As the studio system began its slow decline in tandem with radical social changes occurring in the 1960s, the Golden Age of the Western genre itself was crawling to a close. Before long, the hyper virulent Westerns of Sam Peckinpah and Sergio Leone would take hold, while the old masters faded into the background. Before that, however, one of the great artists who helped to shape the genre would have a last hurrah in the sandbox he made his cinematic home. The legendary John Ford, having trail-blazed the Western genre for nearly forty years at this point in his career, would again revitalize his perspective in this latest decade by embracing the vital social movements of the day to shine a light on an overlooked aspect of the cowboy mythos. Woody Strode makes a singular impact as the titular sergeant standing trial for the wrongful accusation of rape and murder, fighting against a prejudiced system only a few years removed from the explosive tensions of the Civil War. This overlooked classic from Ford’s repertoire tackles the themes of racism and recognition in a time when America itself was overtly struggling with the lingering effects of conflicts recognized within this film, the same unresolved issues which have trickled into our national conversations today. Sergeant Rutledge has the same majestic vision of the West as all the other Ford classics while maintaining a modern perspective to reflect the significance of such films today. With Strode’s towering performance only overshadowed by the vistas of Monument Valley itself, this late-career Ford film is another treasured Western within his lengthy résumé.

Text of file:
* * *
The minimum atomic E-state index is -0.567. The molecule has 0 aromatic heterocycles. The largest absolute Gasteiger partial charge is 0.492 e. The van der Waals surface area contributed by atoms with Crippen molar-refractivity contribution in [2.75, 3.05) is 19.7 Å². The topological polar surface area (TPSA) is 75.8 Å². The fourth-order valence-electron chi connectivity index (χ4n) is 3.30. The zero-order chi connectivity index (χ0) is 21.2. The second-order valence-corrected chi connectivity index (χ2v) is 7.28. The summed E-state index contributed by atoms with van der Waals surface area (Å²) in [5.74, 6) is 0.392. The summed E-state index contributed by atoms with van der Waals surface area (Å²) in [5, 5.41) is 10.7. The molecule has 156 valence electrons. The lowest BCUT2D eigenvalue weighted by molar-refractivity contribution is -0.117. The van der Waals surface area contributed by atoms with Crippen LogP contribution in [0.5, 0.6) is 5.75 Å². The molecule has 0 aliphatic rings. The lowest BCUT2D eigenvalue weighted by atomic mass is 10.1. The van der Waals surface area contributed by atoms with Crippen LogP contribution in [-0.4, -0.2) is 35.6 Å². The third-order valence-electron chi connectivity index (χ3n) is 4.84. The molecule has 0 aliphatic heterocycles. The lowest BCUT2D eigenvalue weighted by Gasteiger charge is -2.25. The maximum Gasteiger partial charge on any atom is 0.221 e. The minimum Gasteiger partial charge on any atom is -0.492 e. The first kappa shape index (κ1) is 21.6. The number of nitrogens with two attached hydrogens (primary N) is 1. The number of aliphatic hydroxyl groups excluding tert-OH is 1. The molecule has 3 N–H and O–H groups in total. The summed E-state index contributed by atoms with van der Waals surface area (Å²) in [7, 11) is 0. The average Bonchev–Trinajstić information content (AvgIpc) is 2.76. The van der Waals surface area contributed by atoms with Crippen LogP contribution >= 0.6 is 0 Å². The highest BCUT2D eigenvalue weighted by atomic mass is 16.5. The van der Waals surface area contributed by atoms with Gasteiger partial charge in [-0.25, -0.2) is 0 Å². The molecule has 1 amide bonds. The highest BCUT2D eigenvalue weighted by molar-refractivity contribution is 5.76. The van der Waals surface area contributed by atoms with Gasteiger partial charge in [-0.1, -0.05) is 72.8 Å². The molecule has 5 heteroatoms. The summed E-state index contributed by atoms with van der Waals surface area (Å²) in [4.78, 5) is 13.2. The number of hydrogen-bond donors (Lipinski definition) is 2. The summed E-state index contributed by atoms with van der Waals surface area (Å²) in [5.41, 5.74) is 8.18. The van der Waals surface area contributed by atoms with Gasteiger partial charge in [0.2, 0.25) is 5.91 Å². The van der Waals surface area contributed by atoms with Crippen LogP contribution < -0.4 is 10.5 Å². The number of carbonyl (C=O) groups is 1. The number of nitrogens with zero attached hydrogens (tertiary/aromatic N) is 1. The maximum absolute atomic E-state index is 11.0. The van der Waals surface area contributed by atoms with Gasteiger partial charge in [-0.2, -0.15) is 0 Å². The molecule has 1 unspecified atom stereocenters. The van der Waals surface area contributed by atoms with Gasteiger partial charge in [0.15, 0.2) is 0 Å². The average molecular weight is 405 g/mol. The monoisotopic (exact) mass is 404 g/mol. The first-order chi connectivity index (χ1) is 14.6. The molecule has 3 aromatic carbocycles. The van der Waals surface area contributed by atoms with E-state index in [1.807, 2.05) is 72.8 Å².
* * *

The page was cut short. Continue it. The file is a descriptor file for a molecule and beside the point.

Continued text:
0:00 Tea Party
1:33 Nordic Lights Film Festival
5:41 The Map of Tiny Perfect Things
12:22 David’s Documentary Discourse: Unfit: The Psychology of Donald Trump (2020)
22:56 Coming 2 America
31:38 David’s Documentary Discourse Pt. 2: Directed by John Ford (1971)
37:08 Sergeant Rutledge